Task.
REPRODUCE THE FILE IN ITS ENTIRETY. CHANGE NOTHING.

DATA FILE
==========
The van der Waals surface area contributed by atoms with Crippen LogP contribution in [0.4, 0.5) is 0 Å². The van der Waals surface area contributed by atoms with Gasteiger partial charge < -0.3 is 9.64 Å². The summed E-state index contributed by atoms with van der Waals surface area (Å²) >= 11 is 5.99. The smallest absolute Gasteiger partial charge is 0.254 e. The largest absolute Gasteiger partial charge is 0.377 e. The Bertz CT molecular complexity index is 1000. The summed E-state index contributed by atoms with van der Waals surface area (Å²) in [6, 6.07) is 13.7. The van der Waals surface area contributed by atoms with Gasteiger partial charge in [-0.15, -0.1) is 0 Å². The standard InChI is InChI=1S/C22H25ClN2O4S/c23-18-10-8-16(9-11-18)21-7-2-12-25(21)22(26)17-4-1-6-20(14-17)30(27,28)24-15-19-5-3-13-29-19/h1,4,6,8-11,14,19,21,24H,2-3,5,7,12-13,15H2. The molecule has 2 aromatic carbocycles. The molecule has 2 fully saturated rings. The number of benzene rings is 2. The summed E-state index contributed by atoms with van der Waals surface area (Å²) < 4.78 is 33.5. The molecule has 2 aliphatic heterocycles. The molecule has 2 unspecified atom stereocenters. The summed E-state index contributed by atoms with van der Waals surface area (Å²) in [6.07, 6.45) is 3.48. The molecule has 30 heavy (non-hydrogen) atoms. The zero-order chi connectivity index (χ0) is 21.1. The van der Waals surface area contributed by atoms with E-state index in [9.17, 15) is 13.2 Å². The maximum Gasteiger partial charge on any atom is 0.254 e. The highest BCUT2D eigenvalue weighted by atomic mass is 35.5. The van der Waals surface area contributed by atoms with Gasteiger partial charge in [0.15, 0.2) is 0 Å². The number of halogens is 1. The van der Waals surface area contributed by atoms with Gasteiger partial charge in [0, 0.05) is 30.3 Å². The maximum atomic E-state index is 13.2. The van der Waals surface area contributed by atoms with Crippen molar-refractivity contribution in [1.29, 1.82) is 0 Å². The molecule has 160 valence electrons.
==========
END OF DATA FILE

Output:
The van der Waals surface area contributed by atoms with Crippen LogP contribution in [0.4, 0.5) is 0 Å². The van der Waals surface area contributed by atoms with Gasteiger partial charge < -0.3 is 9.64 Å². The summed E-state index contributed by atoms with van der Waals surface area (Å²) >= 11 is 5.99. The smallest absolute Gasteiger partial charge is 0.254 e. The largest absolute Gasteiger partial charge is 0.377 e. The Bertz CT molecular complexity index is 1000. The summed E-state index contributed by atoms with van der Waals surface area (Å²) in [6, 6.07) is 13.7. The van der Waals surface area contributed by atoms with Gasteiger partial charge in [-0.15, -0.1) is 0 Å². The standard InChI is InChI=1S/C22H25ClN2O4S/c23-18-10-8-16(9-11-18)21-7-2-12-25(21)22(26)17-4-1-6-20(14-17)30(27,28)24-15-19-5-3-13-29-19/h1,4,6,8-11,14,19,21,24H,2-3,5,7,12-13,15H2. The molecule has 2 aromatic carbocycles. The molecule has 2 fully saturated rings. The number of benzene rings is 2. The summed E-state index contributed by atoms with van der Waals surface area (Å²) < 4.78 is 33.5. The molecule has 2 aliphatic heterocycles. The molecule has 2 unspecified atom stereocenters. The summed E-state index contributed by atoms with van der Waals surface area (Å²) in [6.07, 6.45) is 3.48. The molecule has 30 heavy (non-hydrogen) atoms. The zero-order chi connectivity index (χ0) is 21.1. The van der Waals surface area contributed by atoms with E-state index in [9.17, 15) is 13.2 Å². The maximum Gasteiger partial charge on any atom is 0.254 e. The highest BCUT2D eigenvalue weighted by atomic mass is 35.5. The van der Waals surface area contributed by atoms with Gasteiger partial charge in [0.15, 0.2) is 0 Å². The number of halogens is 1. The van der Waals surface area contributed by atoms with Gasteiger partial charge in [0, 0.05) is 30.3 Å². The maximum atomic E-state index is 13.2. The van der Waals surface area contributed by atoms with Crippen molar-refractivity contribution in [1.29, 1.82) is 0 Å². The molecule has 160 valence electrons.